The third issue is the backlash against affirmative action. Just last week an editorial in our student newspaper from a young white male editor, decided to take on this issue. He had just gone to a career fair and was tired of industry only recruiting minority and women students. We must find a way to value diversity.


Some people believe that women are supposed to solve these problems, that this is a women’s issue. When
institutions and departments want to do something for women, they appoint women faculty to do it. Women did not create these problems; why are they supposed to solve them? I do not understand such an attitude.

Last year in our re-appointment process I recommended counseling for several of the young women faculty. One could easily conclude that there was gender bias in what I did, because I was concerned that young women faculty were getting involved in too many committees and support programs. But I knew that if we did not do something, that when it came time for tenure and promotion decisions, they were going to be penalized. Our women faculty have a greater sense of social responsibility. I realize that this is a biased statement, but most of them do, at least at Georgia Tech. They care! They want to get involved in high school programs. They have great difficulty saying “No.” So I encouraged them to say no. I am not interested in having the most women faculty in engineering in the US. I am interested in having the most women full professors in the nation.

Too many universities are ducking the women’s issue, including presidents, deans, department heads, and faculty. Time alone will not take care of this issue. We can not just say, “Let’s just wait. The seven percent of women assistant professors today, will soon become full professors; we’re making progress; it’s just going to be fine.” The time has come, said the walrus, to speak of other things; the time has come to do things differently.


It is said that a definition of insanity is continuing to do the same things and expecting different outcomes. If we want a different outcome, we are going to have to do things differently. We cannot just do more of the same things. We are making too little progress doing more of the same. The time for evolution is past. It is time for revolution. It is time to get tough and put the spotlight on the winners and put the spotlight on the losers. It is time to identify those institutions that are solving the problem and those institutions that are not. The US. News and World Report ranking has caught the attention of everyone. If we had media attention on this issue in the same way we do on other issues, and if the media had included it in their formula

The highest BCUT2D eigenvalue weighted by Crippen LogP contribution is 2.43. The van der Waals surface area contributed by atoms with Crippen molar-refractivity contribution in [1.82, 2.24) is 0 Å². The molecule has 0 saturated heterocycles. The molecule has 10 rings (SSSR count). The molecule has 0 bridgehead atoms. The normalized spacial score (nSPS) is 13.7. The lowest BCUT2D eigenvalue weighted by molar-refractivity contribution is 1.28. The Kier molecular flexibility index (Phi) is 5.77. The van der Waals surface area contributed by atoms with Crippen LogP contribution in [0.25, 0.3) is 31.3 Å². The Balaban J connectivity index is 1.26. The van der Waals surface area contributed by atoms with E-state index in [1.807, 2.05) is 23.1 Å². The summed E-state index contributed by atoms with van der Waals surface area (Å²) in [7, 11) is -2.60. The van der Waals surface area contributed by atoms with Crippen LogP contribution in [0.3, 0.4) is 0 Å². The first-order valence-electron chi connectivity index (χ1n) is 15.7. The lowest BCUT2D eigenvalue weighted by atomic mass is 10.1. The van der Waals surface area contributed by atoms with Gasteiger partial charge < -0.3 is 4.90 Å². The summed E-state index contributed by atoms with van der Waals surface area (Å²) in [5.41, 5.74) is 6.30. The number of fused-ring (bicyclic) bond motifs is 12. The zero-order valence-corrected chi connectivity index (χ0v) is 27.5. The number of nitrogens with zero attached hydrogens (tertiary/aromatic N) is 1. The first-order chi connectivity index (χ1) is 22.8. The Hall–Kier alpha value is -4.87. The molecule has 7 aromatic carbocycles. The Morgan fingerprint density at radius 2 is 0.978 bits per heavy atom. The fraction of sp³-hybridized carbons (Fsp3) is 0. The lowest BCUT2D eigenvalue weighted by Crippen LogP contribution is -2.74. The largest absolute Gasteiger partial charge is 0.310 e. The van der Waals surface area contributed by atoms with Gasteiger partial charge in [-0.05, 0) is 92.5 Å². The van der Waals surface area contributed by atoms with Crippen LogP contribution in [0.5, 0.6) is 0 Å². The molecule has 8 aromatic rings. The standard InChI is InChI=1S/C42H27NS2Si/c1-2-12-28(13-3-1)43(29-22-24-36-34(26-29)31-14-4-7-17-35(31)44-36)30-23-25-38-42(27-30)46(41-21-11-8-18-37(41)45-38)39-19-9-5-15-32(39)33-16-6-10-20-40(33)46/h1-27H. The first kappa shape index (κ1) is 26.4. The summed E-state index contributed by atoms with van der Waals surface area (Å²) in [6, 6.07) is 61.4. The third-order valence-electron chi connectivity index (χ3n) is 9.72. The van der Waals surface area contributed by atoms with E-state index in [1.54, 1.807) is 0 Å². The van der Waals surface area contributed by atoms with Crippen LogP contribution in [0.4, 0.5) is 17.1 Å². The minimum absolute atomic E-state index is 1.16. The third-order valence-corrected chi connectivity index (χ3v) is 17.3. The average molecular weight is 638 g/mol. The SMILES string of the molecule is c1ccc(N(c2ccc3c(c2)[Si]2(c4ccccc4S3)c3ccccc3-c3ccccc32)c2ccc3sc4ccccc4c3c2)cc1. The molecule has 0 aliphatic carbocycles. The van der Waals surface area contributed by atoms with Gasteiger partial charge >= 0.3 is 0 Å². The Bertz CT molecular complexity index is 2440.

for ranking, amazing changes would occur.

We have to enlist more men. I am delighted to see more men involved but we need a lot more men engaged. I am encouraged with our younger faculty in particular. They seem to have a lot more understanding of the issue. At Georgia Tech, African-American male faculty seem to be more sensitive to these issues. They have identified improving the numbers of women faculty as a critical need and have said that the issue of race does not merit the same attention that must be given to the issue of gender on our campus.

This paper is not for you. It is for me. I am telling me what I need to do. Remember what Churchill said in his address at the Harrow School, “Never give in, never give in, never, never, never, never, in nothing, great or small, large or petty, never give in except to convictions of honor and good sense.” On this issue I will not give in.

John White is the Eugene C. Gwaltney Professor, and Dean of Engineering in the College of Engineering at Georgia Institute of Technology Atlanta, Georgia 30332-0360.